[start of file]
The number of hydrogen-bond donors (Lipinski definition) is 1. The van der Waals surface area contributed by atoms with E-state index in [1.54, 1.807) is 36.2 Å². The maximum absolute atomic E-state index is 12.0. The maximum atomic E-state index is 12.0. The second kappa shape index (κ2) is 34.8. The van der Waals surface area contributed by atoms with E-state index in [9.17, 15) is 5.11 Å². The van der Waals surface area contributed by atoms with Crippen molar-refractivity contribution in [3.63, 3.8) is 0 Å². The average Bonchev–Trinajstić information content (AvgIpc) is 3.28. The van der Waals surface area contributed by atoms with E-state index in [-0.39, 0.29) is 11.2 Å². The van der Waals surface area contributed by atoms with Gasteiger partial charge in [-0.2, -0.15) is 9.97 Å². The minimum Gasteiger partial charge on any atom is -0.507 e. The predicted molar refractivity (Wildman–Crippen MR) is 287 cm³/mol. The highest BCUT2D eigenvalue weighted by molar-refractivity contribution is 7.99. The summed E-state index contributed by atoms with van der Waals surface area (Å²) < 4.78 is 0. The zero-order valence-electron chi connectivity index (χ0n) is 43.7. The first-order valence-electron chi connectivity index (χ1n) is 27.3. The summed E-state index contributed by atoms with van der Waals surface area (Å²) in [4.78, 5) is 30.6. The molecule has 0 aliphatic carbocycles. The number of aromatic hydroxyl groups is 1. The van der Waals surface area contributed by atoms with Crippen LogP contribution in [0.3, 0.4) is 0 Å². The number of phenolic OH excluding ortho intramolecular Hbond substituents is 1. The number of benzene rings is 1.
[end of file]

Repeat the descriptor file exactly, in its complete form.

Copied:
The number of hydrogen-bond donors (Lipinski definition) is 1. The van der Waals surface area contributed by atoms with E-state index in [1.54, 1.807) is 36.2 Å². The maximum absolute atomic E-state index is 12.0. The maximum atomic E-state index is 12.0. The second kappa shape index (κ2) is 34.8. The van der Waals surface area contributed by atoms with E-state index in [9.17, 15) is 5.11 Å². The van der Waals surface area contributed by atoms with Crippen molar-refractivity contribution in [3.63, 3.8) is 0 Å². The average Bonchev–Trinajstić information content (AvgIpc) is 3.28. The van der Waals surface area contributed by atoms with E-state index in [-0.39, 0.29) is 11.2 Å². The van der Waals surface area contributed by atoms with Gasteiger partial charge in [-0.2, -0.15) is 9.97 Å². The minimum Gasteiger partial charge on any atom is -0.507 e. The predicted molar refractivity (Wildman–Crippen MR) is 287 cm³/mol. The highest BCUT2D eigenvalue weighted by molar-refractivity contribution is 7.99. The summed E-state index contributed by atoms with van der Waals surface area (Å²) < 4.78 is 0. The zero-order valence-electron chi connectivity index (χ0n) is 43.7. The first-order valence-electron chi connectivity index (χ1n) is 27.3. The summed E-state index contributed by atoms with van der Waals surface area (Å²) in [4.78, 5) is 30.6. The molecule has 0 aliphatic carbocycles. The number of aromatic hydroxyl groups is 1. The van der Waals surface area contributed by atoms with Crippen LogP contribution in [0.3, 0.4) is 0 Å². The number of phenolic OH excluding ortho intramolecular Hbond substituents is 1. The number of benzene rings is 1.